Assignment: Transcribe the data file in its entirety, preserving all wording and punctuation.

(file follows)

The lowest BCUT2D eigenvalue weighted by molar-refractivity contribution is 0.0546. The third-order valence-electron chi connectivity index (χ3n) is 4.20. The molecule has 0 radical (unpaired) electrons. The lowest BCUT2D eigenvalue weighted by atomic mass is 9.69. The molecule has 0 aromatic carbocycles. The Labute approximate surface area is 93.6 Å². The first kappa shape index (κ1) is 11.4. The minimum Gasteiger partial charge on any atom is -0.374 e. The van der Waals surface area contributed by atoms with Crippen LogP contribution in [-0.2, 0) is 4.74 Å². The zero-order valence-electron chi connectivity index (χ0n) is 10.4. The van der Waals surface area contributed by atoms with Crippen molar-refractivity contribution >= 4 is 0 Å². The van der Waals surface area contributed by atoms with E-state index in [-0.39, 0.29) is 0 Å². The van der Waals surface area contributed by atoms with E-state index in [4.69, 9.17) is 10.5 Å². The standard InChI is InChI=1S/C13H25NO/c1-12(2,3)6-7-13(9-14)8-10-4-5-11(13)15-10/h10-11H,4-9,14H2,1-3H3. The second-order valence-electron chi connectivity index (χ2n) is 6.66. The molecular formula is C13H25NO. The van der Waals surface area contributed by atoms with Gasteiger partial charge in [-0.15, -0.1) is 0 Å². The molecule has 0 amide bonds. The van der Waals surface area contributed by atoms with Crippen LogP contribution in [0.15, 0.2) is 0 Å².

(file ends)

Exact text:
The lowest BCUT2D eigenvalue weighted by molar-refractivity contribution is 0.0546. The third-order valence-electron chi connectivity index (χ3n) is 4.20. The molecule has 0 radical (unpaired) electrons. The lowest BCUT2D eigenvalue weighted by atomic mass is 9.69. The molecule has 0 aromatic carbocycles. The Labute approximate surface area is 93.6 Å². The first kappa shape index (κ1) is 11.4. The minimum Gasteiger partial charge on any atom is -0.374 e. The van der Waals surface area contributed by atoms with Crippen LogP contribution in [-0.2, 0) is 4.74 Å². The zero-order valence-electron chi connectivity index (χ0n) is 10.4. The van der Waals surface area contributed by atoms with Crippen molar-refractivity contribution >= 4 is 0 Å². The van der Waals surface area contributed by atoms with E-state index in [-0.39, 0.29) is 0 Å². The van der Waals surface area contributed by atoms with E-state index in [4.69, 9.17) is 10.5 Å². The standard InChI is InChI=1S/C13H25NO/c1-12(2,3)6-7-13(9-14)8-10-4-5-11(13)15-10/h10-11H,4-9,14H2,1-3H3. The second-order valence-electron chi connectivity index (χ2n) is 6.66. The molecular formula is C13H25NO. The van der Waals surface area contributed by atoms with Gasteiger partial charge in [-0.15, -0.1) is 0 Å². The molecule has 0 amide bonds. The van der Waals surface area contributed by atoms with Crippen LogP contribution in [0.15, 0.2) is 0 Å².